Did I mention it’s always hot in Greece? Dad and I set out on a well-marked stone path to find Odysseus’ palace. 10 minutes later we were clambering over boulders and dodging piles of goat poop on a trail that had really thinned out very quickly. (Annie had hurt her heel and it’s good she didn’t join us because Dad and I both hit the deck during our descent.) As we climbed, Dad stripped off the clothes he was too hot to wear and hung them on trees. It’s a good thing he did because we needed those markers to get back to the car. We circled the north island visiting Homer’s school and lots of towns, but the palace was nowhere to be found. We did, however, pass Polyphemus’s Tavern, which is where unsuspecting unliterary tourists enter for a meal and find that they’re the ones being eaten. We had a great lunch at Odysseus’s Tavern and drove back over the switchbacks thousands of feet above the sea. We got groceries and more booze…But all that walking made us HOT! Fortunately Dad and Annie had the perfect solution…
Around 5 pm we headed out of Vathi harbor (no good for swimming b/c of open holding tanks and small parrotfish that liked to nibble on Dad) and around into a small, west-facing hamlet with beautiful flat water. After lots of hiking the water felt GOOD! The next thing I knew, Annie said, “Watch carefully!” and was up on the water skis, gracefully slalom-turning behind El Ratón. Having never done this before, I ventured a feeble, “I’m scared…” but Annie gave me a wistful look and said, “Your dad really wants you to learn.” (The secret truth is I am terrified of fish and therefore of any water where I can’t see the bottom—pathetic for the daughter of Ohio’s own Odysseus, I know—and I didn’t want to fall down in the middle of the ocean and be stuck floating there for parrotfish to take bites out of me!!!)
Well, I listened very carefully to Annie’s instructions and got up on the first try! And then, of course, I would not fall in for love or money. After few minutes just riding the wake I decided to try some turns. There were a few near misses, but I was skiing for dear life. Man, it was fun! (And with skis and lifejacket on I probably looked very intimidating to predatory parrot fish.)
Annie and I wanted to give Dad a chance to ski. We ditched the life jacket (no extra drag needed) and I sat in the front to get Ratón to plane. Unfortunately the Ratón chose that moment to misbehave. As Annie and I floated closer and closer to the British couple lounging in their cockpit the situation became more and more urgent. If you can picture starting a lawnmower with no clothes on while your neighbor is having coffee on the porch…
The next day we headed south in completely still air to Zakynthos, in search of the Blue Caves. We saw the caves on a postcard the day before and couldn’t resist. We stopped alongside the southern part of Kefallonia for a dip. The small caves below a sparsely populated cliff looked interesting. (Our interest was also piqued by a naked Greek man in a kayak who appeared to be hunting for octopus.) As we snorkled to the caves, I thought at first that someone in front of me had peed because of the swirling, opaque character of the water. But the startlingly cold temperature suggested that it was in fact fresh water pouring into the ocean from fissures below the water level. We had to dive below the layer of fresh water to see the creatures.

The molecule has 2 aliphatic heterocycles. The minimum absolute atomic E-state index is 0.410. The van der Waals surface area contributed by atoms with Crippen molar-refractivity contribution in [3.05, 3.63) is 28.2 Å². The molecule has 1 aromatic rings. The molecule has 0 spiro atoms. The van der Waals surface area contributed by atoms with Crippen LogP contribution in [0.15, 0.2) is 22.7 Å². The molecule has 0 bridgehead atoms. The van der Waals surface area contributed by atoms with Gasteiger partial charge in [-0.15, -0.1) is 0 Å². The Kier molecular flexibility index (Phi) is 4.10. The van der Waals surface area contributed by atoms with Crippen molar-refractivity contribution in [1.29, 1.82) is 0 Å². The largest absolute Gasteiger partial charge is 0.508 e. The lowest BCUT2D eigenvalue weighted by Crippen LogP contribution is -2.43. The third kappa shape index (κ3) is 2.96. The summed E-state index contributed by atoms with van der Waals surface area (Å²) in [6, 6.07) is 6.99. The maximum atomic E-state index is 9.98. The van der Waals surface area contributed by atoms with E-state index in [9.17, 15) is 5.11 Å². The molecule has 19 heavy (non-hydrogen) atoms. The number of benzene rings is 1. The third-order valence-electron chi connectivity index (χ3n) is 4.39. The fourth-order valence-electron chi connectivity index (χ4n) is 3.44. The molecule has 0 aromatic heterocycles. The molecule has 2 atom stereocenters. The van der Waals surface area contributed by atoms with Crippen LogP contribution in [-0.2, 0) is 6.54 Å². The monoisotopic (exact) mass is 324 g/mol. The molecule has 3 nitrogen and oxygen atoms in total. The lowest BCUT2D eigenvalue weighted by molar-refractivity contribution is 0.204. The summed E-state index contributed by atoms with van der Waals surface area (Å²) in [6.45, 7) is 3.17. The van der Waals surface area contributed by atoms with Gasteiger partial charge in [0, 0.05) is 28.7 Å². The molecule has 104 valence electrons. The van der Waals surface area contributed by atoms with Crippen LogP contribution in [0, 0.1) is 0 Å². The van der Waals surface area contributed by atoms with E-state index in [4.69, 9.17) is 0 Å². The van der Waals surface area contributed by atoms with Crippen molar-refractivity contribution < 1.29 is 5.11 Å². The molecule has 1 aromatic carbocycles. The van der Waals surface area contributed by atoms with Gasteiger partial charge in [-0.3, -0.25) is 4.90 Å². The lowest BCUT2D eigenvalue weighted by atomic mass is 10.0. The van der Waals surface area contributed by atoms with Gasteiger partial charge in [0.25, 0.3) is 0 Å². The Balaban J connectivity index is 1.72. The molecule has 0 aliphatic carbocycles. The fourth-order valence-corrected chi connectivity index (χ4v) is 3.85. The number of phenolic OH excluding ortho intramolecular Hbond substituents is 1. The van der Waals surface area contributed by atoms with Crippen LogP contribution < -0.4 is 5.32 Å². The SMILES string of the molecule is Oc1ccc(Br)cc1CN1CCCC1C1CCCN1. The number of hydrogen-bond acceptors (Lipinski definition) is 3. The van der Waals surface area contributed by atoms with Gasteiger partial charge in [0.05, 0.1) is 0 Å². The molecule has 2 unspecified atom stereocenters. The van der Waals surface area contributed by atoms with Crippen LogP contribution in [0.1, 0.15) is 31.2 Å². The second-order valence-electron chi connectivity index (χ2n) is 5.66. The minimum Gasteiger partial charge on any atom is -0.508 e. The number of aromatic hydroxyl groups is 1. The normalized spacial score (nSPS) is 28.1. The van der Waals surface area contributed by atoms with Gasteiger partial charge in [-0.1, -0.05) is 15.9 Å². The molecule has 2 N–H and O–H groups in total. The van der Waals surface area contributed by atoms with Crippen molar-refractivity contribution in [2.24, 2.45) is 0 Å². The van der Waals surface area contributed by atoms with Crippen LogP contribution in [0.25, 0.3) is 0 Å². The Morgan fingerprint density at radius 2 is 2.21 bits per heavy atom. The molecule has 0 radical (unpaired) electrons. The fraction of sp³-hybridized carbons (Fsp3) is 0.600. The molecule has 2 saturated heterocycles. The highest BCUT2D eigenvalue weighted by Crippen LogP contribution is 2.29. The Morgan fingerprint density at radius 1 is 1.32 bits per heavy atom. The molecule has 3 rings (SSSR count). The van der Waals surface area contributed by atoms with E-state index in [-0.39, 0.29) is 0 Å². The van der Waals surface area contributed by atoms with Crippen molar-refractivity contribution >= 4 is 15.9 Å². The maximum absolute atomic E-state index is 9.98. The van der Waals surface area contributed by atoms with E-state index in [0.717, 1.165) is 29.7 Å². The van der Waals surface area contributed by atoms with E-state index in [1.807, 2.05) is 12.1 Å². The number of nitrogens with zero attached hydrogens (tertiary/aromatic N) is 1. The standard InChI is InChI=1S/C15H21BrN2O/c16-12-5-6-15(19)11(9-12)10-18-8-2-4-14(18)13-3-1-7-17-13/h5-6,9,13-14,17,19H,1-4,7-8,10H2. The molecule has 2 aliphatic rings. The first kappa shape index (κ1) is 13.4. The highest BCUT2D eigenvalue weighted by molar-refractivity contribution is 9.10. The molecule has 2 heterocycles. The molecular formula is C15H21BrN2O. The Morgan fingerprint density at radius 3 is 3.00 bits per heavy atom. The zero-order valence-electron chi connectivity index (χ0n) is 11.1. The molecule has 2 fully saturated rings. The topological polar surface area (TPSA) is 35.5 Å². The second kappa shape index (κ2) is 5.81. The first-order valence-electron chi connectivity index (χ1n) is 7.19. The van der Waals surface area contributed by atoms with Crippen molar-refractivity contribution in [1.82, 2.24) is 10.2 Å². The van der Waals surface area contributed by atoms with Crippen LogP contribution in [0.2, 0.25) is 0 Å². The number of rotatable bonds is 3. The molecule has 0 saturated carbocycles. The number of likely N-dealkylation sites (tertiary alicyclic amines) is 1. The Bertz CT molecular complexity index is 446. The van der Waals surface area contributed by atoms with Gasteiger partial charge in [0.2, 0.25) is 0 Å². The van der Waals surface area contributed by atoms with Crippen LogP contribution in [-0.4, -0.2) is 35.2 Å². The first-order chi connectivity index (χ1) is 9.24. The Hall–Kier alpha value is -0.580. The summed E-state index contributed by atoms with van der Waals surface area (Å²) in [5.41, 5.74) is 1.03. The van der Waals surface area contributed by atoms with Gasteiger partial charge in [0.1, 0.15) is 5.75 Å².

Zakynthos was worth the trip. The stunning blue caves had attracted tons of tourists in retired fishing caiques-turned day trippers. We saw guides with a new batch every hour. But while they were rushing in and out of the biggest caves, Annie and I had a detailed tour from Dad of each and every cave (he has a special touch with the Ratón).
We couldn’t resist a snorkel in the caves and plunged in.
It was the best snorkeling of the trip (and they said, of the whole time in the Med)! As we swam, Annie dove down for starfish while Dad and I, with our bad ears, hovered just below the surface. We swam through tunnels, inspected the beautiful purple coral growing inside the caves, picked shells, watched crabs, and even spotted a new take on a sea cucumber. It was about the size and shape of a big zucchini when we picked it up, but a bright purple and spiked all over. Annie picked it up and it…responded. As the sea slug engorged, we got a few great shots on the underwater camera of Dad holding it… right in front of his James Bond bathingsuit. I’m sure the tourists wondered what we were giggling about through our snorkels.
I made my first real contribution to El Gato as the sun rose over the east-facing caves. Before any tourists were there, we positioned El Gato in front of the caves, I deployed in the still-erratic Ratón, and with Annie in her Thunderball bikini and Dad in his 007 suit we had a hell of a photoshoot. As wind, waves and the quickly arriving tourists complicated our endeavor we had to reposition a few times, but it was worth the satisfaction of one or two killer shots. I hope to be featured on the Tradedwind Adventures Website…
Speaking of contributions to El Gato, Annie and Eric would probably greatly appreciate the following items that you might have occasion to bring with you on your next visit: good books for their library, beautiful coffee cups for their collection (the octopus cup goes to the Guest of Honor; I got it one morning!) and more red wine (they are always running out).
We spent the next morning swimming the caves again before sailing across to Kefalonia, where Annie would spend the time while Dad and I were in Houston. In more wind and bigger waves, I got to practice steering. First Dad taught me all about the proper apparent wind angle to maximize speed and course, and how to interpret every data point in the system to understand my heading. After we tacked, Annie instructed me, “Don’t look at the numbers, just pick a point on the horizon and sail to it.” How illustrative of the ways they complement each other!
I don’t want to write about Kefalonia because I was so sad I had to leave the next day. But the great thing is that this boat and its awesome captain and mate are on the worldwide tour.